Florida's population is increasing at the slowest pace in 30 years, which will put a damper on economic growth, University of Florida researchers said Thursday.
"The state has not experienced a decline of this magnitude since the mid '70s, when we were in a national recession," said Stan Smith, who directs population studies for the university's Bureau of Economic and Business Research.
The slowdown will affect everything from housing starts and new jobs to corporate relocations and state and local taxes. It also reinforces a recent perception that Florida's days are waning as a low-cost place in the sunshine.
The state's population grew about 2.4 percent a year from 2000 to 2007. The new UF forecast is for just 1.1 percent annual growth from 2007 to 2010, which translates into about 200,000 fewer new residents each year. Between 2010 and 2020, growth is expected to pick up to about 1.6 percent a year.
Smith said the bureau revised its forecast downward based on recent trends that researchers don't expect to turn around quickly.
"Historically, during recessions people tend not to move from one state to another," Smith said. He said the slowdown in job creation is a primary reason. Companies aren't transferring people in from other states to fill new positions, and people who want to move to Florida aren't finding jobs.
In addition, many people need to sell their homes elsewhere to have enough money to buy a new home in Florida.
"Part of the slowdown has to do with the higher price of real estate and higher cost of living in the state," said University of Central Florida economist Sean Snaith. "You also have people leaving Florida, and within Florida there is a move away from coastal areas where real estate prices are particularly expensive and a push toward the interior of the state."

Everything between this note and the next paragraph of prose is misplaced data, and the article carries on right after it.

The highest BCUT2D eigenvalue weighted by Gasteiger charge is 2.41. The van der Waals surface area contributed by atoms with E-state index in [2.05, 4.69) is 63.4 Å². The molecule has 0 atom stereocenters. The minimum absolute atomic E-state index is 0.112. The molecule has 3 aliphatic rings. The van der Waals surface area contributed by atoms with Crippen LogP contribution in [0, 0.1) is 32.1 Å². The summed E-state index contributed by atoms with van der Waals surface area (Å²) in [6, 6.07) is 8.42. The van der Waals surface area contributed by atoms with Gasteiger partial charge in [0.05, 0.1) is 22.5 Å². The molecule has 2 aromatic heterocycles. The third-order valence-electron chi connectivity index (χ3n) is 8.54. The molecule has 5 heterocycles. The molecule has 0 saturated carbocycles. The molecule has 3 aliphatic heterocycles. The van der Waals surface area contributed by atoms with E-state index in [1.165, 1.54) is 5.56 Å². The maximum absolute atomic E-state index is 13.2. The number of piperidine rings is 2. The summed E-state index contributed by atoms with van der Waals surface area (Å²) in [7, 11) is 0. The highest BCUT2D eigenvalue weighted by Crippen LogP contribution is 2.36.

UF estimates only Monroe County in the Florida Keys will lose population over the next two decades. However, growth is expected to be so small in several other counties, including Pinellas, that they could easily fall into the negative column. The most recent Census Bureau data show Pinellas lost population the last two years.
Slower population growth means less demand for housing and related products such as building supplies and home furnishings. It also means there won't be as many new customers for retailers and service providers.
"It affects the public coffers as well," Smith said. Fewer new homes mean fewer construction-related taxes and fees. Sales tax and property tax collections grow more slowly as well. The plus side: less demand for new schools, roads and other public services.
"Some people view a slowdown as a beneficial thing because of quality of life reasons related to congestion and loss of green space," Smith said.
Florida's growth depends primarily on people moving here from elsewhere because births outnumber deaths by only about 65,000 a year. By 2035 that number is expected to shrink to about 10,000 thanks to an aging population. Foreign immigrants are expected to make up an increasingly larger share of new residents.
Even with the slowdown, Florida's population, now 18.7-million, is expected to be 26.6-million in 2035. UCF's Snaith said Florida's slowdown should be put in perspective.
"We're forecasting slower but continued growth that would be the envy of many places across the U.S.," he said. "It's still going to be an important driver of the economy."
Helen Huntley can be reached at firstname.lastname@example.org or (727) 893-8230.